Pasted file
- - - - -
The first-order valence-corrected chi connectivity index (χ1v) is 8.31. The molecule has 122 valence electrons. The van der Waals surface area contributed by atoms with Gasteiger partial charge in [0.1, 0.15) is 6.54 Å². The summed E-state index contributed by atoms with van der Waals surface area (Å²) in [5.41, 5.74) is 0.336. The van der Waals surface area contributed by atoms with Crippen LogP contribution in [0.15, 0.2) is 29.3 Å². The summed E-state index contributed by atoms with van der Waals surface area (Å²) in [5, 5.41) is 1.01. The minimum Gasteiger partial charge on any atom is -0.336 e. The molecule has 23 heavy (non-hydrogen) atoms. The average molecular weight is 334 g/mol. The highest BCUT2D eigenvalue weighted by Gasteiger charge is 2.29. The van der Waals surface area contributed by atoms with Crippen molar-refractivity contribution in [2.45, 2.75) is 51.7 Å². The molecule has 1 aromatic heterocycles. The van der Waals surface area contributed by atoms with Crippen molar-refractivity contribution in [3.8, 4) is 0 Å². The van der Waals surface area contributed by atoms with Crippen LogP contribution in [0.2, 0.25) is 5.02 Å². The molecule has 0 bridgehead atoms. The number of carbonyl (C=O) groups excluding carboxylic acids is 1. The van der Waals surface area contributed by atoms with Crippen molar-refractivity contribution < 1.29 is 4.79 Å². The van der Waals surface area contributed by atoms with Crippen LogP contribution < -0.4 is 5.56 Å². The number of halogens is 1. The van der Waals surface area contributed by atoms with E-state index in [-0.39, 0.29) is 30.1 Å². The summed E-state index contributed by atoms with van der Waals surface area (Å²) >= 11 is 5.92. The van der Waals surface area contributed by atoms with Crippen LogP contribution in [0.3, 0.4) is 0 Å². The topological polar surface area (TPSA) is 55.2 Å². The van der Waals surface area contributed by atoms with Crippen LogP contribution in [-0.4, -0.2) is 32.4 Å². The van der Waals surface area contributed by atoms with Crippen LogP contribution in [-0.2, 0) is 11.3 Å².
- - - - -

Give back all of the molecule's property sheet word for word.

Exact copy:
The first-order valence-corrected chi connectivity index (χ1v) is 8.31. The molecule has 122 valence electrons. The van der Waals surface area contributed by atoms with Gasteiger partial charge in [0.1, 0.15) is 6.54 Å². The summed E-state index contributed by atoms with van der Waals surface area (Å²) in [5.41, 5.74) is 0.336. The van der Waals surface area contributed by atoms with Crippen LogP contribution in [0.15, 0.2) is 29.3 Å². The summed E-state index contributed by atoms with van der Waals surface area (Å²) in [5, 5.41) is 1.01. The minimum Gasteiger partial charge on any atom is -0.336 e. The molecule has 23 heavy (non-hydrogen) atoms. The average molecular weight is 334 g/mol. The highest BCUT2D eigenvalue weighted by Gasteiger charge is 2.29. The van der Waals surface area contributed by atoms with Crippen molar-refractivity contribution in [2.45, 2.75) is 51.7 Å². The molecule has 1 aromatic heterocycles. The van der Waals surface area contributed by atoms with Crippen molar-refractivity contribution in [3.8, 4) is 0 Å². The van der Waals surface area contributed by atoms with Crippen LogP contribution in [0.2, 0.25) is 5.02 Å². The molecule has 0 bridgehead atoms. The number of carbonyl (C=O) groups excluding carboxylic acids is 1. The van der Waals surface area contributed by atoms with Crippen molar-refractivity contribution < 1.29 is 4.79 Å². The van der Waals surface area contributed by atoms with Crippen LogP contribution < -0.4 is 5.56 Å². The number of halogens is 1. The van der Waals surface area contributed by atoms with E-state index in [-0.39, 0.29) is 30.1 Å². The summed E-state index contributed by atoms with van der Waals surface area (Å²) >= 11 is 5.92. The van der Waals surface area contributed by atoms with Crippen LogP contribution in [0.3, 0.4) is 0 Å². The topological polar surface area (TPSA) is 55.2 Å². The van der Waals surface area contributed by atoms with Crippen LogP contribution in [-0.4, -0.2) is 32.4 Å². The van der Waals surface area contributed by atoms with Crippen LogP contribution in [-0.2, 0) is 11.3 Å².